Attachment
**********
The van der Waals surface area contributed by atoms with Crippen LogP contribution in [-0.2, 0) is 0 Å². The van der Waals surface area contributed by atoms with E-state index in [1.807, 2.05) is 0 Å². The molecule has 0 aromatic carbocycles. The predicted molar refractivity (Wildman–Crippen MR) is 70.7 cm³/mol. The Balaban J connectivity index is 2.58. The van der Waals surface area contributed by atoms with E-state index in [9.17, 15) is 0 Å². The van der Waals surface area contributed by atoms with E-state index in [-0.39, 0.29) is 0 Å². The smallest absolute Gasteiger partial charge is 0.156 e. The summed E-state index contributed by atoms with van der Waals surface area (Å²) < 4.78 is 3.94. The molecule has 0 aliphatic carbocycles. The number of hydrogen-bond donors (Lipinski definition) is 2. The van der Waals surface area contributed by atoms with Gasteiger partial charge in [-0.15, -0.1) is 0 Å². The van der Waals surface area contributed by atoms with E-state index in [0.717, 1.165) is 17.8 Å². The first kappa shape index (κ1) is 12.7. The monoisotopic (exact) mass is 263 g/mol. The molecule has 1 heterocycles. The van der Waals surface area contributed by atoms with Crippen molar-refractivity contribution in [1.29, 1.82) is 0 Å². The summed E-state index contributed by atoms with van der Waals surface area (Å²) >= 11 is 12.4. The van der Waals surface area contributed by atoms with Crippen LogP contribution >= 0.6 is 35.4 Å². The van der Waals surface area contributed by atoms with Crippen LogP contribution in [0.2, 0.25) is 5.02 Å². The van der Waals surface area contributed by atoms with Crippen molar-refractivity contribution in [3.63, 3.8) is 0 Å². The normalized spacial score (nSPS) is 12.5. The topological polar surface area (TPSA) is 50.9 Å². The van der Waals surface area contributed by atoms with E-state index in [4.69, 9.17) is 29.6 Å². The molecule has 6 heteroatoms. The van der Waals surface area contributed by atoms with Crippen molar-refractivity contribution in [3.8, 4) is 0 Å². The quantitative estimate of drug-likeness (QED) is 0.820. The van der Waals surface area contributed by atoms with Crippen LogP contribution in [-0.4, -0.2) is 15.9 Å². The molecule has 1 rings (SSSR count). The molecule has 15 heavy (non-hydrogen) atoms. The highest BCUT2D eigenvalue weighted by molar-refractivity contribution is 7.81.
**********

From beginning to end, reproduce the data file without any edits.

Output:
The van der Waals surface area contributed by atoms with Crippen LogP contribution in [-0.2, 0) is 0 Å². The van der Waals surface area contributed by atoms with E-state index in [1.807, 2.05) is 0 Å². The molecule has 0 aromatic carbocycles. The predicted molar refractivity (Wildman–Crippen MR) is 70.7 cm³/mol. The Balaban J connectivity index is 2.58. The van der Waals surface area contributed by atoms with E-state index in [9.17, 15) is 0 Å². The van der Waals surface area contributed by atoms with E-state index in [-0.39, 0.29) is 0 Å². The smallest absolute Gasteiger partial charge is 0.156 e. The summed E-state index contributed by atoms with van der Waals surface area (Å²) < 4.78 is 3.94. The molecule has 0 aliphatic carbocycles. The number of hydrogen-bond donors (Lipinski definition) is 2. The van der Waals surface area contributed by atoms with Gasteiger partial charge in [-0.15, -0.1) is 0 Å². The van der Waals surface area contributed by atoms with E-state index in [0.717, 1.165) is 17.8 Å². The first kappa shape index (κ1) is 12.7. The monoisotopic (exact) mass is 263 g/mol. The molecule has 1 heterocycles. The van der Waals surface area contributed by atoms with Crippen molar-refractivity contribution in [1.29, 1.82) is 0 Å². The summed E-state index contributed by atoms with van der Waals surface area (Å²) >= 11 is 12.4. The van der Waals surface area contributed by atoms with Crippen LogP contribution >= 0.6 is 35.4 Å². The van der Waals surface area contributed by atoms with Crippen LogP contribution in [0.2, 0.25) is 5.02 Å². The van der Waals surface area contributed by atoms with Crippen molar-refractivity contribution in [3.63, 3.8) is 0 Å². The normalized spacial score (nSPS) is 12.5. The topological polar surface area (TPSA) is 50.9 Å². The van der Waals surface area contributed by atoms with E-state index in [4.69, 9.17) is 29.6 Å². The molecule has 6 heteroatoms. The van der Waals surface area contributed by atoms with Crippen molar-refractivity contribution in [3.8, 4) is 0 Å². The quantitative estimate of drug-likeness (QED) is 0.820. The van der Waals surface area contributed by atoms with Crippen LogP contribution in [-0.4, -0.2) is 15.9 Å². The molecule has 1 rings (SSSR count). The molecule has 15 heavy (non-hydrogen) atoms. The highest BCUT2D eigenvalue weighted by molar-refractivity contribution is 7.81.